Coenzyme Saturation of Transaminases

A number of studies have measured the activation of plasma transaminases by pyridoxal phosphate added in vitro; however, it is difficult to interpret the results, because plasma transaminases arise largely accidentally, as a result of cell turnover, and the amount released will depend on tissue damage. Furthermore, there is a considerable amount of pyridoxal phosphate in plasma, largely associated with serum albumin, and the extent to which plasma transaminases are saturated will depend largely on the relative affinity of albumin and the enzyme concerned for the coenzyme, rather than reflecting the availability of pyridoxal phosphate for intracellular metabolism. Studies on erythrocyte transaminase activation coefficient are easier to interpret, because the extent to which the enzymes are saturated depends mainly on the availability of pyri-doxal phosphate.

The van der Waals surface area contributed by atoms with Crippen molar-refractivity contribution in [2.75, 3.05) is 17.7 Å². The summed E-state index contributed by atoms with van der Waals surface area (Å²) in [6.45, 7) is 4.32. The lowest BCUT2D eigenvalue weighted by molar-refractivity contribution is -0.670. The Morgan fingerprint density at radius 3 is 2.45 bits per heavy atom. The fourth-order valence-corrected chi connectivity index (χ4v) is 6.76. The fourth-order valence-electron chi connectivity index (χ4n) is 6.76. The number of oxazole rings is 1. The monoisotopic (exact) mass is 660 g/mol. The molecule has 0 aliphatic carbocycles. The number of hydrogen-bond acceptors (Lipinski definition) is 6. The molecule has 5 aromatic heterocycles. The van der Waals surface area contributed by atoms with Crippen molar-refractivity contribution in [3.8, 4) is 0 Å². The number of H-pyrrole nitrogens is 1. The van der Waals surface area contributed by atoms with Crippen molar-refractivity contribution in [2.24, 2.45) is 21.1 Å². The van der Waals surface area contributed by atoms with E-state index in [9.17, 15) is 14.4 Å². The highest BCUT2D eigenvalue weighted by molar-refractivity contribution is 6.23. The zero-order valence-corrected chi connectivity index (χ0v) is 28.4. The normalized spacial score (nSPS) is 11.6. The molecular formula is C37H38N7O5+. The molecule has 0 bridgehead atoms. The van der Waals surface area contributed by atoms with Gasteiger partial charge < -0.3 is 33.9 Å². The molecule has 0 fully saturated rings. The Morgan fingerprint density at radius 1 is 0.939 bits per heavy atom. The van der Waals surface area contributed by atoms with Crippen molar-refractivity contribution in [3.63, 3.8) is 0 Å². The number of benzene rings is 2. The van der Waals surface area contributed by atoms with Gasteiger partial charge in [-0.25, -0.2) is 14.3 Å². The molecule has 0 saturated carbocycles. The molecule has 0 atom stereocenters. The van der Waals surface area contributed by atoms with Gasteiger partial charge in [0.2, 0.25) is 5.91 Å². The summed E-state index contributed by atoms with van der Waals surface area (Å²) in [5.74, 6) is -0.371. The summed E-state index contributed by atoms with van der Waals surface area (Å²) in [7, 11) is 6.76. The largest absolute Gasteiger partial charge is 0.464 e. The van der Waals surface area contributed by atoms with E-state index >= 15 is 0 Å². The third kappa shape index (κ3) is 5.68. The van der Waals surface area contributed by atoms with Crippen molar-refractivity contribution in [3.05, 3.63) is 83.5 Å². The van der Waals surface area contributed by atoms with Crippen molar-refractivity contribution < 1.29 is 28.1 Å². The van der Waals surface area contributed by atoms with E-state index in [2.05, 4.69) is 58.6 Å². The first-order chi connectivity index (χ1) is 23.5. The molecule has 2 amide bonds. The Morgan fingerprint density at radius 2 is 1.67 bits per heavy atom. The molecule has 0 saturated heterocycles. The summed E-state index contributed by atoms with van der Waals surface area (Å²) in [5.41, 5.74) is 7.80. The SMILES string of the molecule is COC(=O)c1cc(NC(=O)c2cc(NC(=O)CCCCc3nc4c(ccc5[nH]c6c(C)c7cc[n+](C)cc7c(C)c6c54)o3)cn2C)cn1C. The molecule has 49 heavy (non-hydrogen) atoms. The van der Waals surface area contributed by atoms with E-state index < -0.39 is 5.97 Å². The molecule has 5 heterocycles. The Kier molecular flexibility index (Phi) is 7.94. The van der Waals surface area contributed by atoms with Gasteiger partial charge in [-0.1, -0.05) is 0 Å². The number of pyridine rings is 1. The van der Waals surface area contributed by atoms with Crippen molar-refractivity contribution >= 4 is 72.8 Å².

It seems likely that it is normal for a proportion of pyridoxal phosphate-dependent enzymes to be present as inactive apoenzyme, without coenzyme. This maybe a mechanism of metabolic regulation. It is possible that increasing the intake ofvitamin B6, to ensure complete saturation ofpyridoxalphosphate-dependent enzymes, may not be desirable.

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